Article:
During the course of a wave of scandals that has dogged An Garda Síochána (the Irish Police service) since February 2014, the Irish Council for Civil Liberties (ICCL) has been a prominent voice in highlighting the myriad gaps in Ireland’s police accountability structures. Recent scandals have included the alleged bugging of the independent police watchdog the Garda Síochána Ombudsman Commission (GSOC); systematic mistreatment and marginalization of police whistleblowers by senior members of the police and government; and the alleged recording of privileged conversations between detainees in police custody and their legal representatives.
The ICCL has insisted that such recent scandals have merely been symptoms of systematic problems within Ireland’s police accountability structures, which have not been fit for purpose.
The ICCL has consistently urged for the establishment of a fully empowered independent investigation into these issues, under the aegis of the 2004 Commissions of Investigation Act. As of this writing, a range of inquiries of varying levels of independence and competencies are looking into the recent GSOC bugging affair, the Garda whistleblowers controversy and the matter of telephone recordings in Garda stations. Only the latter inquiry has powers under the 2004 Legislation, the former two instead being a less formal review of papers and an investigation with limited terms of reference. Despite the limited nature of some of these measures, the ICCL hopes that they help to highlight some of the deficiencies in the current police oversight and accountability mechanisms, which have long been highlighted by the ICCL.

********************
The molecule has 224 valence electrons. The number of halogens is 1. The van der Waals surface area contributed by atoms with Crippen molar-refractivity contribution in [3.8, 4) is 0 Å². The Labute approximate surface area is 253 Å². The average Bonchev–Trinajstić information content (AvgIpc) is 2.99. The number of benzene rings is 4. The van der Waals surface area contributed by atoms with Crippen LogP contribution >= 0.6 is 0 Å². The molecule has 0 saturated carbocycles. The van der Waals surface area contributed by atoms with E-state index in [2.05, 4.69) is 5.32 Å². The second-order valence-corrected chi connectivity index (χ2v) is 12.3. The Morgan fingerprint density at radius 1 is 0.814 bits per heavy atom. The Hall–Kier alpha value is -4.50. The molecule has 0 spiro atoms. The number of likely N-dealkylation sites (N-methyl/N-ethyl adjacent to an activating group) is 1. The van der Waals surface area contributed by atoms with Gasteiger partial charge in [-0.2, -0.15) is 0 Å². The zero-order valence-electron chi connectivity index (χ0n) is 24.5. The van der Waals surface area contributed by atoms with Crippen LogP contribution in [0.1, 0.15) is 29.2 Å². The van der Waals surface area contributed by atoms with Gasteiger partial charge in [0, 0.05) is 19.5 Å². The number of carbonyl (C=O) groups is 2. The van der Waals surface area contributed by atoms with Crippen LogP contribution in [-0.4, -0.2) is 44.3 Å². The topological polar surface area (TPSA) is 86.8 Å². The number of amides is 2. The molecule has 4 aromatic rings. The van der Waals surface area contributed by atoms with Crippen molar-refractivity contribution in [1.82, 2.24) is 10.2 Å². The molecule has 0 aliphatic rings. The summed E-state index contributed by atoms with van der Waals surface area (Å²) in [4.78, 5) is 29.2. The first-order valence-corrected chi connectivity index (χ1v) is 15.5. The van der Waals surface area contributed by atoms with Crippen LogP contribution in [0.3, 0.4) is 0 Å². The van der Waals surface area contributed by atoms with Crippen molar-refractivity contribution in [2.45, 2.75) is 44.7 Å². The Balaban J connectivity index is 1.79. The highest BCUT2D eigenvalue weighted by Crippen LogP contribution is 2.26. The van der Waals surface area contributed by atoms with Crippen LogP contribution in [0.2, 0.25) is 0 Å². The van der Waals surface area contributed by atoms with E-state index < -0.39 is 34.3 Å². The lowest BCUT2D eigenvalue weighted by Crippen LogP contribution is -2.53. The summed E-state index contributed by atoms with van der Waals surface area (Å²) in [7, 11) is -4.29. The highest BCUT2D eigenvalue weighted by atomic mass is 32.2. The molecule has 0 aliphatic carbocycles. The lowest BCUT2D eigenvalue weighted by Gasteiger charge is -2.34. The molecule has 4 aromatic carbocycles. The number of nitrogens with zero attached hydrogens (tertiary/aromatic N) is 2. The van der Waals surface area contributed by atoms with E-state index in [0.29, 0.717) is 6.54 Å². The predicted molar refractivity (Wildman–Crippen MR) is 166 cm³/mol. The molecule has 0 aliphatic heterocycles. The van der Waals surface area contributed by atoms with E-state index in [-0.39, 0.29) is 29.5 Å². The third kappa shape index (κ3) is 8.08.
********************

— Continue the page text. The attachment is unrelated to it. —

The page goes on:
As part of its response to the crisis, the government has committed to the establishment of an independent Garda Authority – a positive move for which the ICCL has long campaigned. The Oireachtas (Parliamentary) Joint Committee on Justice, Defense and Equality has been tasked with reviewing the effectiveness of legislation on Garda oversight, namely the Garda Síochána Act 2005, and with providing recommendations on the reform of this legislation, including recommendations on the structure of the proposed Garda Authority.
The ICCL was asked to provide a submission to the Committee to aid in its review. The submission was sent to the Committee on 16 April 2014, and the ICCL appeared before the Committee on 14 May 2014. The ICCL Submission recommends, inter alia:
·Explicit provisions and appropriate resourcing to ensure that all complaints against members of An Garda Síochána are independently investigated by GSOC
·Provisions empowering GSOC to commence reviews of Garda policies, practices and procedures on its own initiative, free of any requirement for Ministerial approval
·The inclusion of the Garda Commissioner within GSOC’s investigative mandate
·Necessary legislative amendments for the overhaul of the institutional and legal relationship between the Garda Commissioner and the Minister for Justice, through the formal establishment of an independent Garda Authority
·The abolition of the Garda Inspectorate, with its functions to be subsumed into the respective functions of GSOC, the new Garda Authority and the Garda Professional Standards Unit
·Ratification of OPCAT and the establishment of a National Preventative Mechanism for the independent inspection of places of detention, including Garda stations.